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Julie Taymor And Spider-Man Producers Reach Settlement


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After more than a year of brinkmanship at the negotiating table, the producers of the Broadway musical “Spider-Man: Turn Off the Dark” and their former director, Julie Taymor, announced on Wednesday that they had reached a settlement in their acrimonious legal battle over profits, copyright claims and artistic credit for the $75 million show, the most expensive in history.

The two sides disclosed the settlement together in a joint statement, a rare moment of accord in a once-close relationship that ruptured in March 2011, when the producers fired Ms. Taymor because of disagreements over making major changes to the show, which was generating negative buzz during a problem-plagued period of preview performances.

Terms of the settlement agreement were not released.

But one person close to Ms. Taymor and briefed on the terms said that the monetary settlement for her was “significant” and would ultimately total millions of dollars if “Spider-Man” proved to be a lucrative property. The person familiar with Ms. Taymor’s financial deal spoke on condition of anonymity to discuss the private settlement

Now in its third year of performances on Broadway, the musical is routinely one of the top-grossing shows in spite of negative reviews from theater critics; its ticket sales have softened in recent months, however, and some weeks the show barely covers its weekly running expenses of roughly $1.1 million, which are the highest on Broadway because of the show’s aerial stunts and technical complexity.

Last week the production grossed about $1.4 million, a strong showing but relatively minimal if the producers are to have a chance at recouping their $75 million capitalization from profits in New York.

The legal settlement makes it vastly easier for the “Spider-Man” producers to make deals for future versions of the musical in cities and countries where labor and production costs are significantly lower than in New York. The producers have been eyeing Las Vegas; London; Hamburg, Germany; and parts of Asia as possible locales for future productions of “Spider-Man.”

The lead producers of “Spider-Man,” Michael Cohl and Jeremiah Harris, said in a statement: “We’re happy to put all this behind us. We are now looking forward to spreading ‘Spider-Man: Turn Off the Dark’ in new and exciting ways around the world.”

Ms. Taymor said in a statement, also released by the musical’s press agent, “I’m pleased to have reached an agreement and hope for the continued success of ‘Spider-Man,’ both on Broadway and beyond.”

 

From: New York Times

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After more than a year of brinkmanship at the negotiating table, the producers of the Broadway musical “Spider-Man: Turn Off the Dark” and their former director, Julie Taymor, announced on Wednesday that they had reached a settlement in their acrimonious legal battle over profits, copyright claims and artistic credit for the $75 million show, the most expensive in history.

The two sides disclosed the settlement together in a joint statement, a rare moment of accord in a once-close relationship that ruptured in March 2011, when the producers fired Ms. Taymor because of disagreements over making major changes to the show, which was generating negative buzz during a problem-plagued period of preview performances.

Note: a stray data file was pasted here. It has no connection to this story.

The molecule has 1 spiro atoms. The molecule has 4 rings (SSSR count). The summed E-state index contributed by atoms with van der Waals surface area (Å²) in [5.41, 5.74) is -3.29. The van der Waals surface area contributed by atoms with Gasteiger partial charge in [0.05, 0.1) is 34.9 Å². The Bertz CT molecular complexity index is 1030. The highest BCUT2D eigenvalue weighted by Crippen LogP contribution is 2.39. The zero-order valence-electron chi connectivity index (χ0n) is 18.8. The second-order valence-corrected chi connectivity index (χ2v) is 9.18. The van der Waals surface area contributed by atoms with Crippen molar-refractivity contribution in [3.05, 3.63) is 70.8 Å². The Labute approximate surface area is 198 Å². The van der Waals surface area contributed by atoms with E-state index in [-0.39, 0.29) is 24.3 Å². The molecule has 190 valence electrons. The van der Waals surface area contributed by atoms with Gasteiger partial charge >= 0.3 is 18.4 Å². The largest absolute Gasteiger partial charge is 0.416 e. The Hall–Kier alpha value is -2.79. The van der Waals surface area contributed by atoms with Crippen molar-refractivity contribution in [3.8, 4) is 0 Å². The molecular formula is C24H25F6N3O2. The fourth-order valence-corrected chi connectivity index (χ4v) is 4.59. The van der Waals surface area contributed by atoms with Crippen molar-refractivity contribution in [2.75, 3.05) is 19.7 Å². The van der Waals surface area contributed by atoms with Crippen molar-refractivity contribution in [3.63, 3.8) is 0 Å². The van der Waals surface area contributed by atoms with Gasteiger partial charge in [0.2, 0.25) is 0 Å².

Terms of the settlement agreement were not released.

But one person close to Ms. Taymor and briefed on the terms said that the monetary settlement for her was “significant” and would ultimately total millions of dollars if “Spider-Man” proved to be a lucrative property. The person familiar with Ms. Taymor’s financial deal spoke on condition of anonymity to discuss the private settlement

Now in its third year of performances on Broadway, the musical is routinely one of the top-grossing shows in spite of negative reviews from theater critics; its ticket sales have softened in recent months, however, and some weeks the show barely covers its weekly running expenses of roughly $1.1 million, which are the highest on Broadway because of the show’s aerial stunts and technical complexity.

Last week the production grossed about $1.4 million, a strong showing but relatively minimal if the producers are to have a chance at recouping their $75 million capitalization from profits in New York.

The legal settlement makes it vastly easier for the “Spider-Man” producers to make deals for future versions of the musical in cities and countries where labor and production costs are significantly lower than in New York. The producers have been eyeing Las Vegas; London; Hamburg, Germany; and parts of Asia as possible locales for future productions of “Spider-Man.”

The lead producers of “Spider-Man,” Michael Cohl and Jeremiah Harris, said in a statement: “We’re happy to put all this behind us. We are now looking forward to spreading ‘Spider-Man: Turn Off the Dark’ in new and exciting ways around the world.”

Ms. Taymor said in a statement, also released by the musical’s press agent, “I’m pleased to have reached an agreement and hope for the continued success of ‘Spider-Man,’ both on Broadway and beyond.”

 

From: New York Times

thank you...this is interesting stuff

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Ms. Taymor said in a statement, also released by the musical’s press agent, “I’m pleased to have reached an agreement and hope for the continued success of ‘Spider-Man,’ both on Broadway and beyond.”

 

I'll rephrase that:

 

I'm pleased to have received such a big payoff, and hope that spider man becomes hugely unpopular on broadway and beyond

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